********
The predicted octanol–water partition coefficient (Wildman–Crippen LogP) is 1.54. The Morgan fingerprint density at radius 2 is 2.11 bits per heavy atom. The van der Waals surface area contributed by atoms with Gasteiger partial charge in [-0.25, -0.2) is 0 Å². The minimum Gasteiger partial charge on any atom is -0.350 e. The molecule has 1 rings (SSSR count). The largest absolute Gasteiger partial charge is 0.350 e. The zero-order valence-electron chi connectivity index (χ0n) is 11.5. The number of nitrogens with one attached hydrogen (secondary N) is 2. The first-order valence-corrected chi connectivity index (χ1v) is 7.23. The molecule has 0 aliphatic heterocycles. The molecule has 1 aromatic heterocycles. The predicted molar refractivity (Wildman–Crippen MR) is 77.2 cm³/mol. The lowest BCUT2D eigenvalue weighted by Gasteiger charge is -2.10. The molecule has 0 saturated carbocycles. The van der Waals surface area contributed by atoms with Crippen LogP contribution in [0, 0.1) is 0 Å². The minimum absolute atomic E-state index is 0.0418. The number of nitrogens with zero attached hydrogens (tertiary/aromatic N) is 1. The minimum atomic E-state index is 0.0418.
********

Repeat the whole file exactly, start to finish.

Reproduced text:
The predicted octanol–water partition coefficient (Wildman–Crippen LogP) is 1.54. The Morgan fingerprint density at radius 2 is 2.11 bits per heavy atom. The van der Waals surface area contributed by atoms with Gasteiger partial charge in [-0.25, -0.2) is 0 Å². The minimum Gasteiger partial charge on any atom is -0.350 e. The molecule has 1 rings (SSSR count). The largest absolute Gasteiger partial charge is 0.350 e. The zero-order valence-electron chi connectivity index (χ0n) is 11.5. The number of nitrogens with one attached hydrogen (secondary N) is 2. The first-order valence-corrected chi connectivity index (χ1v) is 7.23. The molecule has 0 aliphatic heterocycles. The molecule has 1 aromatic heterocycles. The predicted molar refractivity (Wildman–Crippen MR) is 77.2 cm³/mol. The lowest BCUT2D eigenvalue weighted by Gasteiger charge is -2.10. The molecule has 0 saturated carbocycles. The van der Waals surface area contributed by atoms with Crippen LogP contribution in [0, 0.1) is 0 Å². The minimum absolute atomic E-state index is 0.0418. The number of nitrogens with zero attached hydrogens (tertiary/aromatic N) is 1. The minimum atomic E-state index is 0.0418.